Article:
This technique relates to reducing changeover times to the "single" digits. The technique aims to convert a maximum number of changeover steps to "external" (performed while the equipment is running) and simplifies and streamlines the remaining steps.

  •   5whys:
    This is a popular technique that involves iterative interrogation to explore the cause-and-effect relationships underlying a particular problem.

The choice of methodologies/tools to be implemented depends on various factors, including experience, value delivered, resources required, the number of people involved, the ability to create transformation, etc.

In the next couple of paragraphs, we explain how companies utilize Lean Thinking and lead by example.


Companies Leading by Example:


GlaxoSmithKline Bio eliminated their wasteful activities related to motion by applying the concept of "one roof" development with inspiration from carmaker Renault. GlaxoSmithKline Bio used it for their vaccine business by centralizing development in one location. As a result, the company successfully cut down on waste. Also, it achieved a decision-making cycle time reduction, which resulted in the 18 months early launch of its HPV vaccine (Cervarix).


AstraZeneca successfully implemented  Lean equipment purchasing and operating strategies. The company has been using the following big picture points:

    • Use a small, cross-functional team of seven or fewer people.

    • Including marketing and sales information, as well as future projections, in the project charter.

    • Select equipment that's flexible.

    • Specify how to purchase equipment and how to decide upon vendors.

    • Develop a URS to present to original equipment manufacturers and negotiate aftermarket services.

    • Understand that Lean packaging equipment purchasing and machinery operation involves reducing waste.

    • Know those waste areas can include overproduction or production ahead of demand, which can cause waste in the form of expired products.

    • Minimize motion waste during product transportation between the warehouse and the packaging line, in staging areas, and where the product is loaded into areas on packaging equipment.


How to implement Lean Thinking
in your organization

Excited to implement Lean Thinking in your organization? Here’s what you can do to get started. All you have to do is focus on these three critical strategies:

  1. Continuous Manufacturing:
    End-to-end operations enable continuous material movement and no in-process storage/quarantine. Additionally, it offers complete visibility of all operations on the same floor.

  2. Quality by Design (QbD) and Process Analytical Technology (PAT):
    Inspection and QC are non-value-adding activities. Implementing QbD Principles and PAT tools helps avoid the stop-look-go approach and thereby minimizes the time taken for inspection and quality control activities.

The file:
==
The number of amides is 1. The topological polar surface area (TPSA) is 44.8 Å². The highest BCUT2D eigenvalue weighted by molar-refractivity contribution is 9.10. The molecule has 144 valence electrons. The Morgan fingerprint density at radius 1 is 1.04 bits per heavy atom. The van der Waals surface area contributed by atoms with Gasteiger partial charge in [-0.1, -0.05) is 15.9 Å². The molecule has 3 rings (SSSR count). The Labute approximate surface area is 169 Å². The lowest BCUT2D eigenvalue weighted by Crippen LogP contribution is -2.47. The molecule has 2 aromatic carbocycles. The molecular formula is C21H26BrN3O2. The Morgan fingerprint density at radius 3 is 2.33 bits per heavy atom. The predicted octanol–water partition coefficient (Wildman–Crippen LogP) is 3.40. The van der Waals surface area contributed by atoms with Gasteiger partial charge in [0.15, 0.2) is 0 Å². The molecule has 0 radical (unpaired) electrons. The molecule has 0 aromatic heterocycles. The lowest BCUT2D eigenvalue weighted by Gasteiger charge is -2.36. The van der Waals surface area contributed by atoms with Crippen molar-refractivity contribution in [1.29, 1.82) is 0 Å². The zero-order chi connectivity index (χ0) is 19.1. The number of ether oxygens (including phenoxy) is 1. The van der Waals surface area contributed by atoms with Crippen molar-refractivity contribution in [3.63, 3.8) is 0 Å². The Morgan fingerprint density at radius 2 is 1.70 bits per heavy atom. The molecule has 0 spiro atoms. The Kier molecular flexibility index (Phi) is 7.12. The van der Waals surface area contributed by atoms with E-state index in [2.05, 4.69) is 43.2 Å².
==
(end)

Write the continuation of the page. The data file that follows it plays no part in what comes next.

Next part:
3. Being Digital:
    It saves huge sums on storage space, excess motion, and decision-making time. Digital transformation can be catalyzed by tools such as e-QMS, e-LNB, knowledge management, and project management software.

Use these three key strategies and you’ll cut down on manufacturing waste drastically.


Measuring the Lean Thinking Progress

After implementing Lean Thinking in your organization, the next important step is to keep measuring its performance. To be more precise, companies need to develop appropriate objectives, target values, and initiatives needed to achieve the target for the following four perspectives:

  1. Customer perspective
    (factors that really matter for customers)

  2.  Internal Business Perspective
    (processes that have the most significant impact on customer satisfaction)

  3.  Innovation & Learning Perspective
    (ability to innovate & improve)

  4.  Financial Perspective

The performance measurement of the above four perspectives in meeting the desired target is an indirect measurement of Lean thinking progress.



In conclusion, Lean Thinking promotes simplified processes, high performance, and agility in the business climate, making companies better equipped to deliver in challenging circumstances.

 It plays a pivotal role in continuous improvement through:

  •   Competing effectively in today's global economy.

  •   Balancing customer pressure for price reductions.

  •   Adapting immediately to fast-paced technological changes.

  •   Continued focus by the marketplace on Quality, Cost, and Delivery.

  •   Developing standardized processes to obtain uniform superior-quality outcomes.

Hence, life science companies should take their cue from the automotive industry and transform the future of the sector through Lean!

Do you want to apply Lean Thinking methodologies to your organization? Discover how Scilife smart QMS can help.